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There may be no smaller British county, in or outside England, than Coventry. It sits above Warwickshire in the very heartbeat of merry old as a bit of an afterthought but it had its own castle at one time, with existing defensive walls surrounding the city of Coventry besides being a rather interesting place to look around a bit. The lively city center with marvelous cathedrals, museums and entertainment venues offers something for just about everyone, young and old alike.
At one time the town walls possessed twelve gates, only two of which survive. One, once called the Priory Gate on the east, is blocked but viewable. (It was converted to a house in 1932.) Both the Cook Street Gate and Swanswell (Priory) Gate have been restored and quite possibly with stone from the original castle which no longer stands. The castle was built in the 11th century by Ranulf Meschines who was the Earl of Chester but his edifice was razed and then it was rebuilt. There is a good amount of confusion about where the castle was situated since even the second castle was used by the townspeople as a quarry for stone to build many other city structures.
There may have been method to the people’s so-called madness because by the 14th century Coventry had grown to be the fourth largest city in England. That’s difficult to imagine when simply viewing the old portion of this busy hub. A corporation was set up by Edward III in 1329 for collection of murage (a toll levied on goods coming into the city to build a defensive wall) but work didn’t really start until 1364. Construction continued in clockwise fashion around the city for two centuries with disputes arising between the citizens and the Prior of Coventry who wielded quite a bit of power. The building was steady, however, adhering to the original plan so that when it was finished in 1538 it was in many ways antiquated but adequate for its purpose. It was eight feet wide and 18 feet high upon completion. It was demolished by order of King Charles II in 1662, carried out by the Earl of Northampton arriving with 500 men on July 22nd who blasted most of it. Some gates were removed at later dates because of their condition and to make way for expanded roads. The wall which remains can be seen on the stretch between the two tower gates.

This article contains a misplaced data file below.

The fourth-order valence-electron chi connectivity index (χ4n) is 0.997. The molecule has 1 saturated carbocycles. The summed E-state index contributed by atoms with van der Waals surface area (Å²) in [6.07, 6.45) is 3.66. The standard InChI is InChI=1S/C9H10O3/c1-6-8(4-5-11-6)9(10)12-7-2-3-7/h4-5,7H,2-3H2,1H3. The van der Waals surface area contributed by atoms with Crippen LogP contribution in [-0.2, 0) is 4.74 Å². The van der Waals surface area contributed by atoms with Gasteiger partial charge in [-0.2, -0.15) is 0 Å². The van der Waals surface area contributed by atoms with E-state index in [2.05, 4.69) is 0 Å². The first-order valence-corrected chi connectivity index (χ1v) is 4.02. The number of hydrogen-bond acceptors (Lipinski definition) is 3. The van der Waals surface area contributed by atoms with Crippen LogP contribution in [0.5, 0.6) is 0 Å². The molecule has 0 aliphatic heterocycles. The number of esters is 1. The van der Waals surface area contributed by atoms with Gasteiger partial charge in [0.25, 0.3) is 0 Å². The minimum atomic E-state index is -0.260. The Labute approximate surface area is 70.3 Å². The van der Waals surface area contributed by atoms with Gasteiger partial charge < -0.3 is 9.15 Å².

Caesar’s Tower at Bayley Lane is considered to be a part of Coventry Castle. This particular gatehouse tower possesses a vaulted ground floor which is supposed to have been used as a strongroom for the Guildhall Treasure. Today you will find this tower adjoined to the Guildhall of St. Mary, a marvel in and of itself, and has since the late 14th century. This is immediately south of Coventry Cathedral. The controversy between this tower being a part of the Earl’s castle is one which deserves speculation. The ditch nearby suggests that it is to archaeologists but some believe it was further north at Broadgate where the city center is now occupied by a shopping center. At any rate, it was heavily bombed, along with the original cathedral during WWII but only sustained minor damage. St. Mary’s was the headquarters of the Merchants’ Guild from 1342. By the 1900s its use by the mayor and corporation of the city gave it new life. Within you can view the oak vaulting of the Great Hall and a tapestry made to depict Henry VII’s visit to Coventry in 1500. There is also the Old Council Chamber which was used by City Council from 1421 to the mid-19th century, the (Black) Prince’s Chamber and you can view where Mary Queen of Scots was imprisoned in Caesar’s Tower in 1569.
The Guildhall is open March to October, Sun- Thurs from 10 am-4 pm and admission is free.
The city wall is easily accessible and open free to the public.